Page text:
The cristobalite form of aluminum phosphate may be obtained by heating the normal berlinite form of aluminum phosphate at an elevated temperature which is preferably in excess of l,000 C, most preferably within the range of from l,l to l,300 C. If desired, temperatures of somewhat less than l,000 C may be employed. Thus, we have effected transition of the berlinite form to cristobalite form at a temperature of 900 C. Preferably, the berlinite aluminum phosphate is heated at the elevated temperature for a period of time sufficiently long to effect substantially complete transition to the cristobalite form, but total transition is not necessary. Transition from one form to the other can be readily followed by X-Ray powder diffraction analysis. The X-Ray powder diffraction lines of the cristobalite form of aluminum phosphate, as given below, at 25 C and with copper Ka radiation, distinguish it from any other form of aluminum phosphate.

4.08 100 (standard) 01(A.) lntensity ratio time for effecting complete transition is 10 to 20 hours. The berlinite starting material may be commercially available berlinite aluminum phosphate or, alternatively, may be prepared by suitably treating activated alumina with phosphoric acid. When the berlinite is prepared from alumina, the alumina should be of relatively small particle size, advantageously of particle size less than about 150 BSS mesh and preferably slurried with water prior to addition of the appropriate amount of phosphoric acid. After the reaction has subsided the pasty mass is heated at 200 C, reduced to a convenient size and calcined. Where alumina outside the preferred particle size range is employed, the resulting cristobalite support may contain a small amount, probably less than 10 percent by weight, of alumina but this impurity has has not been found to unduly affect the catalytic properties of the supported catalyst prepared from this support. Using alumina of the preferred particle size, that is less than 150 E88 mesh, and slurrying this in water, no alumina was detected in the prepared support.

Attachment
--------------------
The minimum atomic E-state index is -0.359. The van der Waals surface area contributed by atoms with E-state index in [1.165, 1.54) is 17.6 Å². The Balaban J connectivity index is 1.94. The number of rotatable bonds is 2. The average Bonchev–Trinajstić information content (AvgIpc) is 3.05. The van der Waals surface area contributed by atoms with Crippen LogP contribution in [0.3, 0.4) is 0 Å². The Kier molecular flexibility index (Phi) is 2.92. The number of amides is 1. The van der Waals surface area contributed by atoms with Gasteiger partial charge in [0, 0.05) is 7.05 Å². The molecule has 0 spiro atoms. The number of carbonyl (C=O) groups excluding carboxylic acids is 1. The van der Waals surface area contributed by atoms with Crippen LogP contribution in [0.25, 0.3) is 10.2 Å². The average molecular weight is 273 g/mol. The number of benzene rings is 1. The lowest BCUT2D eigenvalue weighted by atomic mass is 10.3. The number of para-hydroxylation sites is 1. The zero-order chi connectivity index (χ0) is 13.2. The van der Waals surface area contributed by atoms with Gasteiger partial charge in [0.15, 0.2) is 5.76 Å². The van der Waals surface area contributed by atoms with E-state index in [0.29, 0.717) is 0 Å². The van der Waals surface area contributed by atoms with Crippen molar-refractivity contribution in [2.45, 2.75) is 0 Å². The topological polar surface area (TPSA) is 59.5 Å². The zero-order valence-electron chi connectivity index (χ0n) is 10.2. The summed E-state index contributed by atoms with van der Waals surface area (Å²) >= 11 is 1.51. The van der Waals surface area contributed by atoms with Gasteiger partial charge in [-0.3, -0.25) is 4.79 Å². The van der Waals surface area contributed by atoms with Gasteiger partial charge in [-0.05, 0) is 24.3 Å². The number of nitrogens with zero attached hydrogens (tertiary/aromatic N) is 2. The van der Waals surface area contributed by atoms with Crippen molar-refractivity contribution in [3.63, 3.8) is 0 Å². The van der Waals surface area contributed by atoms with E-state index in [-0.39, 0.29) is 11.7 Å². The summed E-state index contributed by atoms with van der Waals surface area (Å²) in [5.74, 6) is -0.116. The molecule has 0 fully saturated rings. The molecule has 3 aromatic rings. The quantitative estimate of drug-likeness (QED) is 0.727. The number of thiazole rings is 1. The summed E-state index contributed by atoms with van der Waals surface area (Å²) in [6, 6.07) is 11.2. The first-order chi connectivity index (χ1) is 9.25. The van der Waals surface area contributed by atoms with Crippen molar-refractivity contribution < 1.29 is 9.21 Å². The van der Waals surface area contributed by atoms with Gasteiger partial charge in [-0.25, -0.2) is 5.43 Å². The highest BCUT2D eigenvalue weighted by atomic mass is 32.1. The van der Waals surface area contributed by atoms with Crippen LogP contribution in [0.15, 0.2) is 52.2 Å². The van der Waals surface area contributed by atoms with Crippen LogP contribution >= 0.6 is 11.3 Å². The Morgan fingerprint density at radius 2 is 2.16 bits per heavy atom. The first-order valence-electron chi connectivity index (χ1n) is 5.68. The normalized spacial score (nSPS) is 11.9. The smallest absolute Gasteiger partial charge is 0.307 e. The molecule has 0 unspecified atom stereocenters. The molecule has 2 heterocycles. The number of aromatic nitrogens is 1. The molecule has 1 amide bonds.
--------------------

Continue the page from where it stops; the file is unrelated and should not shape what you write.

The catalyst components of the supported catalyst may suitably be one or more of molybdenum oxide, vanadium oxide and tungsten oxide, desirably in combination with phosphorus oxide. Preferred catalyst components are those containing one or both molybdenum oxide and vanadium oxide, again desirably in combination with phosphorus oxide.

When both molybdenum oxide and vanadium oxide are present in the catalyst component, the relative proportions of these oxides may lie within wide limits. Desirably, however, the weight ratio of these oxides expressed as MoO :V O lies within the range of from 1:3 to 4:1 and is preferably about 2:1. The weight ratio of (M00 V 0 P 0 where all three oxides are present is desirably greater than 1:1 and preferably within the range of from 2:1 to 50:1.

Theweight percentageof the catalyst component, calculated as oxides, present in the supported catalyst may conveniently lie within the range of from 5 to 30 20 preferably within the range from 10 to 20 percent.

The supported catalyst is normally prepared by impregnating the aluminum phosphate in the following way:

i. forming a suspension or slurry of the phosphate in an aqueous solution comprising the catalyst component,

ii. drying the impregnated support,